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View of West Bay in Doha on a Winter's morning, Jan 2013
Last week my Facebook page was filled with posts from family and friends about the recent snowfall in the UK. There were statuses about school closures, the treacherous driving conditions there and some lovely photos of children having fun out sledging and building snowmen.

Well, believe it or not, Winter finally arrived here in Qatar too for a few days recently, with cold winds and temperatures dipping right down to a paltry 14 degrees overnight and rising to no more than 21 degrees in the day. The boys had to dig out their school fleeces, which still look brand new 16 months after buying them due to lack of use, and I couldn't help but feel a chill even with my jeans and jumper wrapped tightly around me! It's laughable really as I know that if I had still been living in the UK we would have been walking around in rather skimpier clothing and saying what a beautiful day it was, but things somehow change once you've  been living in the desert for 17 months! 



Many people dream of living in year round sunshine and here in the Middle East that's certainly what you get. After the coolness of last week we are back to temperatures of 29 degrees with beautiful cloudless skies, and the weather is perfect for trips to the park and other outdoor pursuits. Between now and June the temperatures will however slowly creep up until we hit the peak of Summer, at which time air conditioned buildings will become our refuge. 

The reality is that, for a couple of months of the year, collecting the boys from school at lunchtime in temperatures exceeding 40 degrees is not much fun and it usually involves leaving the car engine running in the school car park with the air con on full blast, making a quick dash to the classrooms (no point in walking slowly as you will be dripping in sweat 2 seconds after getting out the car regardless!) and returning as quickly as possible to the vehicle with the kids. On returning home, another shower and change of clothing is usually in order! 

If you don't want to risk sunstroke between May and September, visits to the Compound swimming pool only become possible from 4pm, as the sun is setting (which incidentally is very beautiful here in the desert) and outdoor activities are generally limited to short, sharp bursts. Once the schools close for the long summer break at the end of June, it is no surprise that the expat community leave in their droves to travel to cooler climates for the duration of the holidays. We then all return early in September to suffer yet another couple of months of intense heat  before finally getting to enjoy our lives in the sunshine again from late October.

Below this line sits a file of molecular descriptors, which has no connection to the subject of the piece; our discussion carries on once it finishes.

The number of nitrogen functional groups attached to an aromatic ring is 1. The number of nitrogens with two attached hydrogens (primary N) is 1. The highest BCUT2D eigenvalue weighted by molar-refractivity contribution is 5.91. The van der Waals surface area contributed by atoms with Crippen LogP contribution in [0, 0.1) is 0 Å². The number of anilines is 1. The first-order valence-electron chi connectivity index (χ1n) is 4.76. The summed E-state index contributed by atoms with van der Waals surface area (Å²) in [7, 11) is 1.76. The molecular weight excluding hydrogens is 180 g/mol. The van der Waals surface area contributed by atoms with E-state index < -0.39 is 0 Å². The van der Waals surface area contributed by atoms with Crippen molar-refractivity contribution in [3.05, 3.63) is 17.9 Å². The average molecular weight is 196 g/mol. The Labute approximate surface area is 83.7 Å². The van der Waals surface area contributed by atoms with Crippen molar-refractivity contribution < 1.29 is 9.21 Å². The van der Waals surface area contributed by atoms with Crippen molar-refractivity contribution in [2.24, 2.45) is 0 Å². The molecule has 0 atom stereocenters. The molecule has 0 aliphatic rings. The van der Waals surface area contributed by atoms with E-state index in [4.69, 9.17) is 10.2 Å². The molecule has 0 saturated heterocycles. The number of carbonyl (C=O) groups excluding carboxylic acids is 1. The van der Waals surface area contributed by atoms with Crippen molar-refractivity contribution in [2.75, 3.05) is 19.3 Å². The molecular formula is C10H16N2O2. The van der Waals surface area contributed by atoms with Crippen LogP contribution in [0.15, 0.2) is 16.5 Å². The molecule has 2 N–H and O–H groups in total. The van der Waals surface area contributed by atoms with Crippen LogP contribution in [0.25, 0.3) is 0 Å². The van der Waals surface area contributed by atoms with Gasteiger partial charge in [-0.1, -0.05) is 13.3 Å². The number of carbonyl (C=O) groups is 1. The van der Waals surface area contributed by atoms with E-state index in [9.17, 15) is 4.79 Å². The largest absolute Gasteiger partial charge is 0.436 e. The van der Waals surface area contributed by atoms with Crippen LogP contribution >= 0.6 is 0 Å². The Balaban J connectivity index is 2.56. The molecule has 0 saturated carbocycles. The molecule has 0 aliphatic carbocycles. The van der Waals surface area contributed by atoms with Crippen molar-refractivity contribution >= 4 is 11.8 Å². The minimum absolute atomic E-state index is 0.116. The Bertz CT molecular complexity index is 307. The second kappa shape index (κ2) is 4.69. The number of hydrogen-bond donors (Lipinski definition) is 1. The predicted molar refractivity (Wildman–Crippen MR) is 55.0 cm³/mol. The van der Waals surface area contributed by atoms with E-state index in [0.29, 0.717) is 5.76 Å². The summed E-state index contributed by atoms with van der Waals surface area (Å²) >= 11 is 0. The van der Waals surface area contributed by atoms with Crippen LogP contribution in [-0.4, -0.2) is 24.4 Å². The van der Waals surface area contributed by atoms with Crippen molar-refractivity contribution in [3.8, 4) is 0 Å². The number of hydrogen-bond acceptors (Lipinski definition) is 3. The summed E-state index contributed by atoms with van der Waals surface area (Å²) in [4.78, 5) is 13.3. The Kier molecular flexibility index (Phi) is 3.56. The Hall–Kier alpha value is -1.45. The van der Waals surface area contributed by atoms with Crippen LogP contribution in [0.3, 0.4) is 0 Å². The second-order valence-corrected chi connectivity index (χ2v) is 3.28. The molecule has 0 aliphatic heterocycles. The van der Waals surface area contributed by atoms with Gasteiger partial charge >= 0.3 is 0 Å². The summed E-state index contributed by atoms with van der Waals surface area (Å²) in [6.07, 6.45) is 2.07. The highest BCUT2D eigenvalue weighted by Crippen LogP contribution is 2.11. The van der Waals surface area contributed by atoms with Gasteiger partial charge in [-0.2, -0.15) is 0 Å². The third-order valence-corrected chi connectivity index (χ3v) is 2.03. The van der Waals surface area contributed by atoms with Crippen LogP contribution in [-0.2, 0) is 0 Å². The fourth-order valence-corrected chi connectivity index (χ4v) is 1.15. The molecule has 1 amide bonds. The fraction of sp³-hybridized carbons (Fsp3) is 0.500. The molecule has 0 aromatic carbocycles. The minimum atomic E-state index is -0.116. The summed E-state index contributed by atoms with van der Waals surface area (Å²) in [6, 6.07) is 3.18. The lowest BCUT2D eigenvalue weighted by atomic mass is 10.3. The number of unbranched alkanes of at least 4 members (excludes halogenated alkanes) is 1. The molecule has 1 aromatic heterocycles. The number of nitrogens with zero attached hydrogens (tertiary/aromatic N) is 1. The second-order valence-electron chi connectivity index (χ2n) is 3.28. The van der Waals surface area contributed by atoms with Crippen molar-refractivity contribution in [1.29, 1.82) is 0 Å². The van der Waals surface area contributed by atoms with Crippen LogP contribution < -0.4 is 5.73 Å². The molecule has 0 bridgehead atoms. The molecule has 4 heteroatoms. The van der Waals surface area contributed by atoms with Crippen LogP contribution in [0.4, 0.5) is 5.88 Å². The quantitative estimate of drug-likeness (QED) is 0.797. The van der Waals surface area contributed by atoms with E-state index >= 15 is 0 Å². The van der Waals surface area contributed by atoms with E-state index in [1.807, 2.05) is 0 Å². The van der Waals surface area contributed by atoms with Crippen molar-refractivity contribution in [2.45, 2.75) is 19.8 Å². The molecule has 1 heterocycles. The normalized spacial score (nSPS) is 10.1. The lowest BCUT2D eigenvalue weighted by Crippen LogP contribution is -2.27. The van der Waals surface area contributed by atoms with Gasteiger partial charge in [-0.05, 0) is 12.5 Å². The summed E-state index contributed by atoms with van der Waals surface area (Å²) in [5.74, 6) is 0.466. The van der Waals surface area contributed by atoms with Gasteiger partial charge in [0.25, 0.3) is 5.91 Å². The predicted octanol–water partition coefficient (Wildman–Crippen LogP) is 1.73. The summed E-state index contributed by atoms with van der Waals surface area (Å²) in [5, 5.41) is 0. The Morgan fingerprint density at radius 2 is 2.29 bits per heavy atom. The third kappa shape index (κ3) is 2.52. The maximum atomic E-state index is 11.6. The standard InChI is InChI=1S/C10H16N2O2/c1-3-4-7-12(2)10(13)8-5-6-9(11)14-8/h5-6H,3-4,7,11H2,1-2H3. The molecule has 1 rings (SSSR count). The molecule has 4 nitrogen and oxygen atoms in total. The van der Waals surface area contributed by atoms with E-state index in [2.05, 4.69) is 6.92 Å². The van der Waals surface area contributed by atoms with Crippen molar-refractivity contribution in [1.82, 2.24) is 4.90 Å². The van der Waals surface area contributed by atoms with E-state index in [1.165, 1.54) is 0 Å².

It does rain occasionally here but, in the 17 months we have lived here, I can count those occasions on 2 hands - and most of those times were nothing more than a few splodges for 10 minutes or so. Villas and roads have not been designed with rain in mind so, on the couple of  times it has properly poured, roads have quickly become flooded due to lack of drainage, and water has made an unwelcome appearance in our home, due to insufficient sealant around the windows and gaps at the bottom of the doors! It's funny to see how all the children dash outside to have fun in the rain, when it does come, because when you don't have it, you find yourself yearning for it!

In fact there is something quite glorious about the seasonal weather of the UK - hearing the birds sing and seeing new flowers budding in the Spring, smelling freshly cut grass in the Summer, walking through the crunchy Autumn leaves with the smell of bonfires burning, and then of course there is the crisp chill of Winter and chance of snow showers to get excited about. But for now I guess I can only dream about these things, as I lie back on my sunbed and continue to enjoy my winter in the sunshine!
 




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